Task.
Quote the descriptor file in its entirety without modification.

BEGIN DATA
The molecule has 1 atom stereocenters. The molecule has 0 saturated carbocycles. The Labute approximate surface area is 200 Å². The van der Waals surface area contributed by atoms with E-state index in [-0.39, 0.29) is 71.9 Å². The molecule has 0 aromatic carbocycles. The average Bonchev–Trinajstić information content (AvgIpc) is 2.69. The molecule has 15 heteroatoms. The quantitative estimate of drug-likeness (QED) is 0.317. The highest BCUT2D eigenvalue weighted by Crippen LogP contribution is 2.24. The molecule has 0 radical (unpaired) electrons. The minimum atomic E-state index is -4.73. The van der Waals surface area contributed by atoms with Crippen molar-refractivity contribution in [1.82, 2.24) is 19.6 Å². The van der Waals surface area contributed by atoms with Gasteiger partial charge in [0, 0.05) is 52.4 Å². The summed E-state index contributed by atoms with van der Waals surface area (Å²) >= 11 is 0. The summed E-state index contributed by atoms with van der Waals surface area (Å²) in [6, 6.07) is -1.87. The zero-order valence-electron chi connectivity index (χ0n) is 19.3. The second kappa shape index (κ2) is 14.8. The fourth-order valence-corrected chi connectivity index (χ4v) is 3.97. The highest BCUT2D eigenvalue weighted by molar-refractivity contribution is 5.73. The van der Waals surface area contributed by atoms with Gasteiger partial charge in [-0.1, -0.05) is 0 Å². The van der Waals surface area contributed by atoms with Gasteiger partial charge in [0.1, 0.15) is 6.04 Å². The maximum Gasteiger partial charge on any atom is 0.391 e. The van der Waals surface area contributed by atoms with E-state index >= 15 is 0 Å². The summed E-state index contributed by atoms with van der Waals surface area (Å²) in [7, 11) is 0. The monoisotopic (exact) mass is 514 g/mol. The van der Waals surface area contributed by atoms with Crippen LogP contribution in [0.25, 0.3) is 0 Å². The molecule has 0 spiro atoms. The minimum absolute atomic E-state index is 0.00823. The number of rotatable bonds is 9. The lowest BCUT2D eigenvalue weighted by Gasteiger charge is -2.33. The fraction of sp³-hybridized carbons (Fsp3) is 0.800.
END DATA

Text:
The molecule has 1 atom stereocenters. The molecule has 0 saturated carbocycles. The Labute approximate surface area is 200 Å². The van der Waals surface area contributed by atoms with E-state index in [-0.39, 0.29) is 71.9 Å². The molecule has 0 aromatic carbocycles. The average Bonchev–Trinajstić information content (AvgIpc) is 2.69. The molecule has 15 heteroatoms. The quantitative estimate of drug-likeness (QED) is 0.317. The highest BCUT2D eigenvalue weighted by Crippen LogP contribution is 2.24. The molecule has 0 radical (unpaired) electrons. The minimum atomic E-state index is -4.73. The van der Waals surface area contributed by atoms with Crippen molar-refractivity contribution in [1.82, 2.24) is 19.6 Å². The van der Waals surface area contributed by atoms with Gasteiger partial charge in [0, 0.05) is 52.4 Å². The summed E-state index contributed by atoms with van der Waals surface area (Å²) >= 11 is 0. The summed E-state index contributed by atoms with van der Waals surface area (Å²) in [6, 6.07) is -1.87. The zero-order valence-electron chi connectivity index (χ0n) is 19.3. The second kappa shape index (κ2) is 14.8. The fourth-order valence-corrected chi connectivity index (χ4v) is 3.97. The highest BCUT2D eigenvalue weighted by molar-refractivity contribution is 5.73. The van der Waals surface area contributed by atoms with Gasteiger partial charge in [-0.1, -0.05) is 0 Å². The van der Waals surface area contributed by atoms with Gasteiger partial charge in [0.1, 0.15) is 6.04 Å². The maximum Gasteiger partial charge on any atom is 0.391 e. The van der Waals surface area contributed by atoms with E-state index >= 15 is 0 Å². The summed E-state index contributed by atoms with van der Waals surface area (Å²) in [7, 11) is 0. The monoisotopic (exact) mass is 514 g/mol. The van der Waals surface area contributed by atoms with Crippen LogP contribution in [0.25, 0.3) is 0 Å². The molecule has 0 spiro atoms. The minimum absolute atomic E-state index is 0.00823. The number of rotatable bonds is 9. The lowest BCUT2D eigenvalue weighted by Gasteiger charge is -2.33. The fraction of sp³-hybridized carbons (Fsp3) is 0.800.